In those 1,000 games, we've experienced the highest of highs, the lowest of lows, and everything in between:
- June 25, 2001: In their first home game, the Cyclones got things started with a bang. After eight innings, Brooklyn found themselves trailing 2-0 going into the 9th inning. Two outs and down to his final strike, Edgar Rodriguez belted a two-run home run to tie the game, sending the sold out crowd of 7,500 into a frenzy. In the 10th, Mike Jacobs hit a deep fly ball into left to score Leandro Arias, notching the Cyclones' very first victory.
- September 10, 2001: In their inaugural season, the Cyclones made it to the NY-Penn League Championship Series, facing off against the Williamsport Crosscutters in a best-of-three series. The Cyclones won the first game 8-4, and seemed poised to take home the gold, but the terrorist attack the very next day threw everything in array. With baseball very much not at the forefront of anyone's mind, Brooklyn and Williamsport were declared co-champions and the season brought to an abrupt end.
- August 2002: Scott Kazmir made his highly anticipated professional baseball debut. The left-hander lived up to expectations, dominating his NY-Penn League competition in the 18 innings/5 starts he pitched with the team. He allowed a single earned run, good for a .50 ERA, and walked seven to an eye-popping 34 strikeouts, holding hitters to a .089 BAA. Kazmir went on to be named the 11th best prospect in all of minor league baseball by Baseball America going into 2003 as a result.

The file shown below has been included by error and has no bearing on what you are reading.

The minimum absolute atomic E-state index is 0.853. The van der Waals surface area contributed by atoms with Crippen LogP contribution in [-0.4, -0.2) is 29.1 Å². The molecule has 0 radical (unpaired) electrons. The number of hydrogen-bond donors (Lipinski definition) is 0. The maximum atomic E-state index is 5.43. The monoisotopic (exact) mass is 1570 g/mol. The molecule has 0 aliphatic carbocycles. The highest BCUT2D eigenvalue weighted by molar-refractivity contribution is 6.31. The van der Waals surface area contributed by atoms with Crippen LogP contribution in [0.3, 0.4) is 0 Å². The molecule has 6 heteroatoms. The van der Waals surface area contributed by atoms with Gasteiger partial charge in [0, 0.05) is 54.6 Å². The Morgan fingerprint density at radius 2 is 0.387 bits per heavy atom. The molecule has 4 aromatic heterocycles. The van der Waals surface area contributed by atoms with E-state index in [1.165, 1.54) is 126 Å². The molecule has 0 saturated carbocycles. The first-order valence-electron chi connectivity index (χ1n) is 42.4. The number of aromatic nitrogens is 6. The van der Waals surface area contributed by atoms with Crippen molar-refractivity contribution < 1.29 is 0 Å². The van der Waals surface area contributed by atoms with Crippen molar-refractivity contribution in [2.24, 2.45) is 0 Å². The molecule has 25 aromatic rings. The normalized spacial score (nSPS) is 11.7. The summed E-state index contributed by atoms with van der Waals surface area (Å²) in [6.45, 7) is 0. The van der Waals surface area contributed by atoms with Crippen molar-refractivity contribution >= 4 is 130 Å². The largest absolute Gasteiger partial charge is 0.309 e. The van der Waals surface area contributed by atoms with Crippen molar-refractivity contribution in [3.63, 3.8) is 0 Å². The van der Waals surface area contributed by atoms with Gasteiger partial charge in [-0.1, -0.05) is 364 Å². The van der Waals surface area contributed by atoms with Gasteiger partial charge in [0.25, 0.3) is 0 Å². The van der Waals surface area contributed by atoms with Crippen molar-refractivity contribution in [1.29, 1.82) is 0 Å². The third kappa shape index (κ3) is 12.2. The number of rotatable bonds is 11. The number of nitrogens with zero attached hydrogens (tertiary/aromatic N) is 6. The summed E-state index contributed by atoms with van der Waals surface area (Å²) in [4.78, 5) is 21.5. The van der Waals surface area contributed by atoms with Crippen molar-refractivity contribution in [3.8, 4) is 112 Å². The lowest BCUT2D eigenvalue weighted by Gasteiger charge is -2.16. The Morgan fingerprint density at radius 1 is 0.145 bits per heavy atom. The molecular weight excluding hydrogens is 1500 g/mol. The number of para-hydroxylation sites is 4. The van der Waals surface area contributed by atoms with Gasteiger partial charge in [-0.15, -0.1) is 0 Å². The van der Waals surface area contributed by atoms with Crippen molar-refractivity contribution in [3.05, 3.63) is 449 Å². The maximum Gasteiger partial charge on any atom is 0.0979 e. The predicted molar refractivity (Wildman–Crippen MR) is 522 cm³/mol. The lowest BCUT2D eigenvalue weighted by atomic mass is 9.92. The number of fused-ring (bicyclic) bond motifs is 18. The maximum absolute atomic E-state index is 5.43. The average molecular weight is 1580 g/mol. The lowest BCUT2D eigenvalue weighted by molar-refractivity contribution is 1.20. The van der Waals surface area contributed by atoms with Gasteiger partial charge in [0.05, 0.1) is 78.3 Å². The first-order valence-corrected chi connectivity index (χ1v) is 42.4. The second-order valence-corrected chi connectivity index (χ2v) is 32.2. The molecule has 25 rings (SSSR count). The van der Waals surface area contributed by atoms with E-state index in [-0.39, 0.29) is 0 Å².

- September 2, 2003: The Cyclones saw their first alumnus graduate to the MLB, as Danny Garcia was called by the Mets. The second baseman went 2-4 in his MLB debut, a 3-1 win against the Atlanta Braves. He would go on to hit .214/.274/.357 in the rest of his 19 game cup of coffee.